“The SME sector is still reeling from the outcome of the storm,” stated banking sector veteran Gillian Edwards, referring to the consecutive disasters that struck the economy since the natural calamities of 2016/17, followed by the 2019 Easter Sunday attacks, which catapulted into the arms of the pandemic so to speak.

According to Edwards, the impact of the pandemic on tourism has had a “domino effect on the whole economy” due to the interconnectedness of the industry and multiple other sectors. Thereon, she highlighted the apparel industry – especially the struggles experienced by small and micro businesses that rely on subcontractors.

“These micro businesses were the most affected because they lost the entire April season. With nowhere to sell their products, they wound up their businesses and bore the brunt of unemployment,” Edwards asserted.

On a positive note, not all sectors staggered to such an extent. Among those that thrived were agriculture, fisheries, the wholesale and retail trade, FMCGs, healthcare, IT and telecom.

“Sri Lanka has gone through a rocky road but we will bounce back,” she remarked, strongly believing that the country was on the road to recovery at the time of this interview for LMDtv.

A number of government-funded relief facilities materialised in parallel with funding lines provided by banks, which were oriented towards propping up the SME sector. “The majority of the small and micro entrepreneurs lack financial literacy,” said Edwards.

According to her, this is a vital skill for entrepreneurs to master. As most of the micro businesses are managed by those with basic school education, the level of understanding they display in areas such as budgeting, planning and fund management is mediocre.

The ability to manage risks – and knowledge of interest rates, contingency funding and insurance – are among the other important skills that small and micro businesses lack. “This makes them vulnerable when they seek funding as they prefer to borrow from the informal sector with no consideration for interest costs,” she noted.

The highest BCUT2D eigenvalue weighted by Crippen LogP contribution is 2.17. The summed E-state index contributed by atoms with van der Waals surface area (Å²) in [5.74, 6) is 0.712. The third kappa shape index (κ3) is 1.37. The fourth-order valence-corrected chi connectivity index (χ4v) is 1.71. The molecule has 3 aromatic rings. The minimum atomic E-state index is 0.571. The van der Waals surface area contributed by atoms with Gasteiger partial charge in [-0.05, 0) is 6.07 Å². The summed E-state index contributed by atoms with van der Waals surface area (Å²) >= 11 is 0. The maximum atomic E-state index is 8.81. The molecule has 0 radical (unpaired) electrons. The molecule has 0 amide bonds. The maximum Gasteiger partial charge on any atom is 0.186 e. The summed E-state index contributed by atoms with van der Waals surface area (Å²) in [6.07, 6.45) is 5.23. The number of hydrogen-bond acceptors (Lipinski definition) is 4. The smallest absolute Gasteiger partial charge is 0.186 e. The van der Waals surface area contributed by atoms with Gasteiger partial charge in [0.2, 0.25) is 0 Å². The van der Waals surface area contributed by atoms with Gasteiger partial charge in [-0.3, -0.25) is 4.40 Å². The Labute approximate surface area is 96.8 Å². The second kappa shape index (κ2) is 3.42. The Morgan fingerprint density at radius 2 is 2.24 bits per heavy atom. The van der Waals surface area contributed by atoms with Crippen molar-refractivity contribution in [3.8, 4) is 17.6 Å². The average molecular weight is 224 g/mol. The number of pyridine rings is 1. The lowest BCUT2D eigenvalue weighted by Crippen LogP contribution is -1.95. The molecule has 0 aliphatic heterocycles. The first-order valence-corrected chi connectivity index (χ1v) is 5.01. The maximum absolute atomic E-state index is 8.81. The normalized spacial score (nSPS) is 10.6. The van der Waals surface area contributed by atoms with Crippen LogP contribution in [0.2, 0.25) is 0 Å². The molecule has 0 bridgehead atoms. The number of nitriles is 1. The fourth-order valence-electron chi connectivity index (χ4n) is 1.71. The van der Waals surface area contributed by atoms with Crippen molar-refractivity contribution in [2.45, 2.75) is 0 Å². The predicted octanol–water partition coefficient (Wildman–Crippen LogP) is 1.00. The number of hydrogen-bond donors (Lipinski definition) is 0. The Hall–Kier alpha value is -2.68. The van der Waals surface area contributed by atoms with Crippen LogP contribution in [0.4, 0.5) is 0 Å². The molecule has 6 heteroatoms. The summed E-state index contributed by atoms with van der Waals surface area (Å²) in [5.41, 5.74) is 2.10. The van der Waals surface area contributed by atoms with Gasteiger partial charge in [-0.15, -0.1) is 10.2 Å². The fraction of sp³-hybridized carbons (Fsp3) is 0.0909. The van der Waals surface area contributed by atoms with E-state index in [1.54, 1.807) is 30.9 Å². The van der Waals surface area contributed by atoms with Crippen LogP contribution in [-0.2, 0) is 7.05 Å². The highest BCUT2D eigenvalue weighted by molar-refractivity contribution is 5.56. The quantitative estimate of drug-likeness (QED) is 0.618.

Micro businesses fear reaching out to banks because they have a notion that banking institutions will resort to foreclosing their collateral. Most of them do not seek loans. As for the banks, it’s difficult to reach out to these businesses as 75 percent reside in rural areas.

In addition to this, they’re devoid of proper bookkeeping systems; therefore, financial records are not available when they choose to apply for loans. Keeping money at home instead of at the bank is another disadvantage as they do not have bank statements as proof of income.

Aside from bestowing them with sufficient financial knowledge through government support and other awareness programmes via the banking sector, Edwards cited the following steps to achieve entrepreneurial success: business planning, feasibility studies, knowing where to source raw materials and labour from, and marketing.

“This is a two-way street,” said Edwards, “where both entrepreneurs and other stakeholders such as the authorities and banks must work together.” To this, she added: “We need an attitude change – to stop believing that locally made products are of inferior quality.”

She highlighted the value of an attitudinal change – i.e. to be proud about buying, wearing and consuming goods manufactured in Sri Lanka. And in the face of import restrictions, local producers have had the opportunity to grow.

Furthermore, Edwards mentioned how the government-funded Saubagya Loan Scheme, which enabled businesses to borrow at four percent with a 24-month repayment period, kick-started the lending spree for private sector credit.

Edwards concluded: “SMEs – especially in the rural communities – require handholding. To facilitate this, a hybrid working model is necessary.” The older generation still prefers bricks and mortar branches while younger entrepreneurs opt for digital services, she added.